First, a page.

I’m going to share with you the basic environments that we have available to us to live and then eventually die. The options for living until the end of life. And I know it sounds a little morbid, but I’m telling you, we need to be thinking about where do you want to die?
What do you want your lifestyle and your environment to be like at that point when you transition out of this life. My mom died in a nursing home. She was there because of a preventable accident. She fell in the bathtub and broke her hip. And we lost control of her aging process because of those injuries and the consequences. When my mom died in the nursing home, my dad said to me, George, I’ll never go into a nursing home. I want you to help me stay right here and live in my home.
I have learned over the past nearly 20 years that it’s continuing education. It is continuing to learn and teach ourselves what our options are and what’s necessary to make us happy. There’s no one right answer for everyone. But I will tell you that 98% of the thousands of people that I’ve interviewed over the last 20 years, their adult children and their caregivers, virtually every one of them says, I want to live and die in my own home.
So these are the options for living until end of life:
Aging in place.
That is the idea of my dad and my mom had of living and dying in the family home and staying there for the rest of their life. Very important to people that by necessity means we must make sure that home has been modified to accommodate living and staying there safely until the day we passed.
Age restricted communities.
These tend to be also independent living environments where people own their own unit, that sort of thing. And the community does not necessarily provide any kind of medical assistance or health care. They may have some community service type things in. The pain of living is similar. But in that case, you’re in a community of people, of older adults, and you’re taking advantage of meals, educational, social activities, things of that nature. It’s kind of it’s on a continuum there, and that’s a step more towards having the community provide a few more services. Continuing care, retirement communities, they’re called CCRC. These are communities that have a spectrum of health care and assistance available. So the idea is if somebody moves into one of these communities, they may be totally independent. They may need a little bit of assistance at some point that can be provided and they can have some level of skilled care in that type of community.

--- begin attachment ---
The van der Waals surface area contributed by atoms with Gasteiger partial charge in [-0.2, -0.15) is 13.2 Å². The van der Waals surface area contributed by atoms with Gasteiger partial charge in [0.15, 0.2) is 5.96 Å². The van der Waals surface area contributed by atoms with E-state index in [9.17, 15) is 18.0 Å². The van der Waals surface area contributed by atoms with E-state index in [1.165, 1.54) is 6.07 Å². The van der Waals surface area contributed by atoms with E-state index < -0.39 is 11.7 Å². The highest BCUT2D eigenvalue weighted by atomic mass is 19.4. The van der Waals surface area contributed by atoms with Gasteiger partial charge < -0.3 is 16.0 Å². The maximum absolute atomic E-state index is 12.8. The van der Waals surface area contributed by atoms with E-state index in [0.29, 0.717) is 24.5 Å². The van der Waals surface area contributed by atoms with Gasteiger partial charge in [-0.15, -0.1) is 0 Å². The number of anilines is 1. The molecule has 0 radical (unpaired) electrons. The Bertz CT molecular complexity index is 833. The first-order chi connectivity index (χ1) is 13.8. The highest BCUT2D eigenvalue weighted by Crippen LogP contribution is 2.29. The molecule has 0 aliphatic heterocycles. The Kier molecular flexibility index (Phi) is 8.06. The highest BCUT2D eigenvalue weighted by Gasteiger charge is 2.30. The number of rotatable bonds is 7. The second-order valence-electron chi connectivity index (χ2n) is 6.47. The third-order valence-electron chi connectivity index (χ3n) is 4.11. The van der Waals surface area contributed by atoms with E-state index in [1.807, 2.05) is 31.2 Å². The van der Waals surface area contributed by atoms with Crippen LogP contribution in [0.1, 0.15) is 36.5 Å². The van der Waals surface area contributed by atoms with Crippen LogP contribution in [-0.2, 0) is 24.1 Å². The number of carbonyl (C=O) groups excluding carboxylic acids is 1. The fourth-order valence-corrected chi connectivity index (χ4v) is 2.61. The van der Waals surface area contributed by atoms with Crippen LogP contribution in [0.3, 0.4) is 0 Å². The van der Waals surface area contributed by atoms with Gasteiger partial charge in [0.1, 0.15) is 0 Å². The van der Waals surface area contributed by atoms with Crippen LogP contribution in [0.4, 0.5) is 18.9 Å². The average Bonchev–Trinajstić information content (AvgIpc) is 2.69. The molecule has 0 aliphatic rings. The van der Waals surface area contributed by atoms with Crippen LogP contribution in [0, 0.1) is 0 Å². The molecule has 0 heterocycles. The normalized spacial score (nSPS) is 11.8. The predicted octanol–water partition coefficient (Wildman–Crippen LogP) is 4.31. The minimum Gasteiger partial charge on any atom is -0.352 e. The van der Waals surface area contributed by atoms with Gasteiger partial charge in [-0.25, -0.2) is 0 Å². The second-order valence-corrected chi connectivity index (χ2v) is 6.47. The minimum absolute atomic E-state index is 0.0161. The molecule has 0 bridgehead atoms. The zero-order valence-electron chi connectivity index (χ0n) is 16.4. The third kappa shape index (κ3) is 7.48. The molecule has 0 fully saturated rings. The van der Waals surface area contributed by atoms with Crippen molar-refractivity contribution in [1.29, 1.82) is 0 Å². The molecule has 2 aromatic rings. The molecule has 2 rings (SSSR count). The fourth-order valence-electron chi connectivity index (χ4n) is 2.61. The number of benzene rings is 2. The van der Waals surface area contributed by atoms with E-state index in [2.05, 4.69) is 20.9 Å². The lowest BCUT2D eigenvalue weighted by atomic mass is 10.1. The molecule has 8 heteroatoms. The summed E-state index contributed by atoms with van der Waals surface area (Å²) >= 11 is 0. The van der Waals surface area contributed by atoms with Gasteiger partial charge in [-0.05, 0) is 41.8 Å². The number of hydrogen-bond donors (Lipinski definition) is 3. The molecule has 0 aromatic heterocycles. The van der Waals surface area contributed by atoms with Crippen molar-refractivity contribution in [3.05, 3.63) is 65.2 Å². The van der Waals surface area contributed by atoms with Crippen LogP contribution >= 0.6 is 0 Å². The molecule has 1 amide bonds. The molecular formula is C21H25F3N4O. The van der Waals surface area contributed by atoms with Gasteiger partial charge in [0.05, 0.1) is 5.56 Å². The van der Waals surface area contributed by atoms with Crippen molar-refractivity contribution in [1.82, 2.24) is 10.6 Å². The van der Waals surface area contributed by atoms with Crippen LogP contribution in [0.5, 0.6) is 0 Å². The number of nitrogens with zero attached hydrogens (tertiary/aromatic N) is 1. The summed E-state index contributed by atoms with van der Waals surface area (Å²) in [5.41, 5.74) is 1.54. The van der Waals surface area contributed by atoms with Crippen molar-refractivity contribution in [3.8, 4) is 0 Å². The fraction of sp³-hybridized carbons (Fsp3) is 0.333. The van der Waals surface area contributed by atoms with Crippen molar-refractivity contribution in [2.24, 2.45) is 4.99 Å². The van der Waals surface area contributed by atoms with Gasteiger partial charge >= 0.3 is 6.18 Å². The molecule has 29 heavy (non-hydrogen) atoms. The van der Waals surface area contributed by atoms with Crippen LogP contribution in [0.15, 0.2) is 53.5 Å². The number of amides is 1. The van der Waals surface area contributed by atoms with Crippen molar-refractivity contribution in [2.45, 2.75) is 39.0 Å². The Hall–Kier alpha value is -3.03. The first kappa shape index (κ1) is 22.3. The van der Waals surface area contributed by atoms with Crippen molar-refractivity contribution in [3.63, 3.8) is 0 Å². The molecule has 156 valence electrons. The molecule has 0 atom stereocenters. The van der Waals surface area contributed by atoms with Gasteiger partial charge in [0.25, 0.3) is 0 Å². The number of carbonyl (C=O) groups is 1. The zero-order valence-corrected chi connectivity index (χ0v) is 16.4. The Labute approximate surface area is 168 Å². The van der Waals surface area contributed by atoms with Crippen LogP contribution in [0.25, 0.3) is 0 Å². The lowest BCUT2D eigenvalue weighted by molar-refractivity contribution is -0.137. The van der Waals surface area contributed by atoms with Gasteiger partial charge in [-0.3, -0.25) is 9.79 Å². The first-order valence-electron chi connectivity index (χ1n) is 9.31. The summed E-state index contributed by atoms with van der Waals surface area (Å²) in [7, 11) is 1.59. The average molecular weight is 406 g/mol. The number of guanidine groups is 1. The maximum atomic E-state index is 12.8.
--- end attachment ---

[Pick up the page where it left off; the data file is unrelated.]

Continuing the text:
Assisted living is another step further down the spectrum. Assisted living means that you’re in a facility where now you’re having problems with your activities of daily living. I can bring somebody. I could have brought somebody into my dad’s home to take care of him and he could have stayed there. We could have just assisted him with the ADLs. That means activities of daily living that he specifically needed help with, and other than that, he lived independently. There are communities and facilities that are specifically designed to provide these lower levels of assistance and as much independence as possible.
Nursing home facilities.
There’s nursing home and skilled nursing home facilities. And let me tell you something. I had somebody at one point suggested I was anti nursing home. And I want to clarify that forever. I am absolutely, positively not anti nursing home. I’m so grateful. They’re amazing. And if I need 24/7 skilled care, thank God we’ve got the nursing homes with the quality of care that we have available to us. The issue is we have way too many boomers and their parents who are being forced into nursing homes because we’ve injured ourselves or we’ve gotten ourselves ill or we’ve deteriorated to a point where we need 24 hour medical care.
Bottom line of my message is to be proactive. Start thinking about it. Decide where you want to die. Plan how you want to live out the rest of your life and then start taking action. Please feel free to call us. Get on my schedule, email us whatever it is. Remember, I love questions.